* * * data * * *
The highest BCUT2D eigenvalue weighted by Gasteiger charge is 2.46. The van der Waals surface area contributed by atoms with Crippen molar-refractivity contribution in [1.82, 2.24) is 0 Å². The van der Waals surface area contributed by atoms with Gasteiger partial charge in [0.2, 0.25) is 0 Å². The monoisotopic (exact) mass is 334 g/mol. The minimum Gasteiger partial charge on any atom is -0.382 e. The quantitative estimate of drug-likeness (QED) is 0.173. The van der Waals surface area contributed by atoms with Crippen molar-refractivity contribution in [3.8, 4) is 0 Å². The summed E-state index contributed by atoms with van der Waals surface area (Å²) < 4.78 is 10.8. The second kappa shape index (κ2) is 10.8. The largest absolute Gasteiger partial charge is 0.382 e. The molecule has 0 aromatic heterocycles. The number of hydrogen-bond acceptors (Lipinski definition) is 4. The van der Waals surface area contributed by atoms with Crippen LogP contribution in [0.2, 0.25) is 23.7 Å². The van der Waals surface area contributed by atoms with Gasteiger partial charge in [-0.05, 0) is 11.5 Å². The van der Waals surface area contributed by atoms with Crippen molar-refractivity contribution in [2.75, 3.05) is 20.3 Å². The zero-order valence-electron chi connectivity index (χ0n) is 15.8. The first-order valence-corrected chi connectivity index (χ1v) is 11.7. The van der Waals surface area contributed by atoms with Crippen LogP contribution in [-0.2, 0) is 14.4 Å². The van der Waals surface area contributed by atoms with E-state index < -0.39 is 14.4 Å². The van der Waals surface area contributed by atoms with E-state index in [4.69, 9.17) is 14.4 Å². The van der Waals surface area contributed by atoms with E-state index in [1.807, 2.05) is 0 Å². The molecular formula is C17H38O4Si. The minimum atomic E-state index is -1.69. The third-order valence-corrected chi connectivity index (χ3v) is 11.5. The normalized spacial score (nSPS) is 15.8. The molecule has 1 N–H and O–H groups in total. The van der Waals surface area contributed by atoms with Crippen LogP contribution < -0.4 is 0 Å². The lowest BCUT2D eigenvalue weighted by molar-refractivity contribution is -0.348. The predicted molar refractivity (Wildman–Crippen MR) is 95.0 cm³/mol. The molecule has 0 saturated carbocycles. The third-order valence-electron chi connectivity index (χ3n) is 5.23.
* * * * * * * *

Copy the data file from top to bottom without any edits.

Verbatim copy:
The highest BCUT2D eigenvalue weighted by Gasteiger charge is 2.46. The van der Waals surface area contributed by atoms with Crippen molar-refractivity contribution in [1.82, 2.24) is 0 Å². The van der Waals surface area contributed by atoms with Gasteiger partial charge in [0.2, 0.25) is 0 Å². The monoisotopic (exact) mass is 334 g/mol. The minimum Gasteiger partial charge on any atom is -0.382 e. The quantitative estimate of drug-likeness (QED) is 0.173. The van der Waals surface area contributed by atoms with Crippen molar-refractivity contribution in [3.8, 4) is 0 Å². The summed E-state index contributed by atoms with van der Waals surface area (Å²) < 4.78 is 10.8. The second kappa shape index (κ2) is 10.8. The largest absolute Gasteiger partial charge is 0.382 e. The molecule has 0 aromatic heterocycles. The number of hydrogen-bond acceptors (Lipinski definition) is 4. The van der Waals surface area contributed by atoms with Crippen LogP contribution in [0.2, 0.25) is 23.7 Å². The van der Waals surface area contributed by atoms with Gasteiger partial charge in [-0.05, 0) is 11.5 Å². The van der Waals surface area contributed by atoms with Crippen molar-refractivity contribution in [2.75, 3.05) is 20.3 Å². The zero-order valence-electron chi connectivity index (χ0n) is 15.8. The first-order valence-corrected chi connectivity index (χ1v) is 11.7. The van der Waals surface area contributed by atoms with Crippen LogP contribution in [-0.2, 0) is 14.4 Å². The van der Waals surface area contributed by atoms with E-state index < -0.39 is 14.4 Å². The van der Waals surface area contributed by atoms with E-state index in [4.69, 9.17) is 14.4 Å². The van der Waals surface area contributed by atoms with E-state index in [1.807, 2.05) is 0 Å². The molecular formula is C17H38O4Si. The minimum atomic E-state index is -1.69. The third-order valence-corrected chi connectivity index (χ3v) is 11.5. The normalized spacial score (nSPS) is 15.8. The molecule has 1 N–H and O–H groups in total. The van der Waals surface area contributed by atoms with Crippen LogP contribution < -0.4 is 0 Å². The lowest BCUT2D eigenvalue weighted by molar-refractivity contribution is -0.348. The predicted molar refractivity (Wildman–Crippen MR) is 95.0 cm³/mol. The molecule has 0 saturated carbocycles. The third-order valence-electron chi connectivity index (χ3n) is 5.23.